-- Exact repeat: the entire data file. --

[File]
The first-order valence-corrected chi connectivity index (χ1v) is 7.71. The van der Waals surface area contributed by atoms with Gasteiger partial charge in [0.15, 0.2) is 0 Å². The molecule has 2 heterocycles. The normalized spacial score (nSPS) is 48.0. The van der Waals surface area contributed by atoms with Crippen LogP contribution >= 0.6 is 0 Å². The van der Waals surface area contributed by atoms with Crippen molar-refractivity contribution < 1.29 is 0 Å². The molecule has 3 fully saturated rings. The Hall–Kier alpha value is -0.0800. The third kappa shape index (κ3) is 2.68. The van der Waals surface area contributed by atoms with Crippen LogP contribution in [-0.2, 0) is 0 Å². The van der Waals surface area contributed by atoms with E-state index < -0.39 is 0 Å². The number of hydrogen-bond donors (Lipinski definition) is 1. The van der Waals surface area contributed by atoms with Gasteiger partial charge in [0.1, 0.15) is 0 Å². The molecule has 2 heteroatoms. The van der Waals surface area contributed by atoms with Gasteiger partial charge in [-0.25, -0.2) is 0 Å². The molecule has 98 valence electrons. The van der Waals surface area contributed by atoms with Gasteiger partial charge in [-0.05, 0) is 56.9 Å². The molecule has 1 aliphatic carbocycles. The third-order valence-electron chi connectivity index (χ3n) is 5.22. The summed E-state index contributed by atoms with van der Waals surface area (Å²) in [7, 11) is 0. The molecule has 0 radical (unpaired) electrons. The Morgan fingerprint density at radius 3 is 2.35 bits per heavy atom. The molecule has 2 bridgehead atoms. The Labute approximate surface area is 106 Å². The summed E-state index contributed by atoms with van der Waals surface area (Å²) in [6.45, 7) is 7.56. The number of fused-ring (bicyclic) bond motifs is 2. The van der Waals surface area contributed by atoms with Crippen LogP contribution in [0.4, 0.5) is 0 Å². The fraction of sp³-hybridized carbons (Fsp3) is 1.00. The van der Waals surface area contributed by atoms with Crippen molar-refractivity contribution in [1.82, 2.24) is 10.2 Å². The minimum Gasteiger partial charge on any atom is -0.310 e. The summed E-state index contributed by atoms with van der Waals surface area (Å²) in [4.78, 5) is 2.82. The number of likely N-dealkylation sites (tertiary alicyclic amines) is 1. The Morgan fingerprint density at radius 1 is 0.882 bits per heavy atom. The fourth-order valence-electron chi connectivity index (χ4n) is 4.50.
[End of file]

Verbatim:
The first-order valence-corrected chi connectivity index (χ1v) is 7.71. The van der Waals surface area contributed by atoms with Gasteiger partial charge in [0.15, 0.2) is 0 Å². The molecule has 2 heterocycles. The normalized spacial score (nSPS) is 48.0. The van der Waals surface area contributed by atoms with Crippen LogP contribution >= 0.6 is 0 Å². The van der Waals surface area contributed by atoms with Crippen molar-refractivity contribution < 1.29 is 0 Å². The molecule has 3 fully saturated rings. The Hall–Kier alpha value is -0.0800. The third kappa shape index (κ3) is 2.68. The van der Waals surface area contributed by atoms with Crippen LogP contribution in [-0.2, 0) is 0 Å². The van der Waals surface area contributed by atoms with E-state index < -0.39 is 0 Å². The number of hydrogen-bond donors (Lipinski definition) is 1. The van der Waals surface area contributed by atoms with Gasteiger partial charge in [0.1, 0.15) is 0 Å². The molecule has 2 heteroatoms. The van der Waals surface area contributed by atoms with Gasteiger partial charge in [-0.25, -0.2) is 0 Å². The molecule has 98 valence electrons. The van der Waals surface area contributed by atoms with Gasteiger partial charge in [-0.05, 0) is 56.9 Å². The molecule has 1 aliphatic carbocycles. The third-order valence-electron chi connectivity index (χ3n) is 5.22. The summed E-state index contributed by atoms with van der Waals surface area (Å²) in [7, 11) is 0. The molecule has 0 radical (unpaired) electrons. The Morgan fingerprint density at radius 3 is 2.35 bits per heavy atom. The molecule has 2 bridgehead atoms. The Labute approximate surface area is 106 Å². The summed E-state index contributed by atoms with van der Waals surface area (Å²) in [6.45, 7) is 7.56. The number of fused-ring (bicyclic) bond motifs is 2. The van der Waals surface area contributed by atoms with Crippen LogP contribution in [0.4, 0.5) is 0 Å². The fraction of sp³-hybridized carbons (Fsp3) is 1.00. The van der Waals surface area contributed by atoms with Crippen molar-refractivity contribution in [1.82, 2.24) is 10.2 Å². The minimum Gasteiger partial charge on any atom is -0.310 e. The summed E-state index contributed by atoms with van der Waals surface area (Å²) in [4.78, 5) is 2.82. The number of likely N-dealkylation sites (tertiary alicyclic amines) is 1. The Morgan fingerprint density at radius 1 is 0.882 bits per heavy atom. The fourth-order valence-electron chi connectivity index (χ4n) is 4.50.